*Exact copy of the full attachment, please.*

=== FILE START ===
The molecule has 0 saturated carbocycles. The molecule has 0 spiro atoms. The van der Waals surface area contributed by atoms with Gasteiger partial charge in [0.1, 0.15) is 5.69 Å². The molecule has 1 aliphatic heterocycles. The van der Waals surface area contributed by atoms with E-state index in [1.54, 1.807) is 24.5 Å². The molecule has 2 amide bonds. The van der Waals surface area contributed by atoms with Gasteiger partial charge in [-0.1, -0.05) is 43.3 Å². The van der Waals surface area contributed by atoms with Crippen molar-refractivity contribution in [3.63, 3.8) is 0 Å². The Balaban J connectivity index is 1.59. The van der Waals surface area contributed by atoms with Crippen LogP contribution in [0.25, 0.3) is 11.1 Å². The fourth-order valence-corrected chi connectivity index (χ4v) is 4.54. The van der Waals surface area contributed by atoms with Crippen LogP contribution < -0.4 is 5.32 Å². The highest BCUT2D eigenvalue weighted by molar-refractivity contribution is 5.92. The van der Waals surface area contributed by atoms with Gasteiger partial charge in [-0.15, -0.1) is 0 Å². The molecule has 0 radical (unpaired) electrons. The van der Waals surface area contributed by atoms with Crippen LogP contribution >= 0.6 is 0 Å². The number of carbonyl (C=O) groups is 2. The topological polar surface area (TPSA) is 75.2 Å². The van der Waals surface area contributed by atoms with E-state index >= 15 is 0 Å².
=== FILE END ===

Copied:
The molecule has 0 saturated carbocycles. The molecule has 0 spiro atoms. The van der Waals surface area contributed by atoms with Gasteiger partial charge in [0.1, 0.15) is 5.69 Å². The molecule has 1 aliphatic heterocycles. The van der Waals surface area contributed by atoms with E-state index in [1.54, 1.807) is 24.5 Å². The molecule has 2 amide bonds. The van der Waals surface area contributed by atoms with Gasteiger partial charge in [-0.1, -0.05) is 43.3 Å². The van der Waals surface area contributed by atoms with Crippen molar-refractivity contribution in [3.63, 3.8) is 0 Å². The Balaban J connectivity index is 1.59. The van der Waals surface area contributed by atoms with Crippen LogP contribution in [0.25, 0.3) is 11.1 Å². The fourth-order valence-corrected chi connectivity index (χ4v) is 4.54. The van der Waals surface area contributed by atoms with Crippen LogP contribution < -0.4 is 5.32 Å². The highest BCUT2D eigenvalue weighted by molar-refractivity contribution is 5.92. The van der Waals surface area contributed by atoms with Gasteiger partial charge in [-0.15, -0.1) is 0 Å². The molecule has 0 radical (unpaired) electrons. The van der Waals surface area contributed by atoms with Crippen LogP contribution >= 0.6 is 0 Å². The number of carbonyl (C=O) groups is 2. The topological polar surface area (TPSA) is 75.2 Å². The van der Waals surface area contributed by atoms with E-state index >= 15 is 0 Å².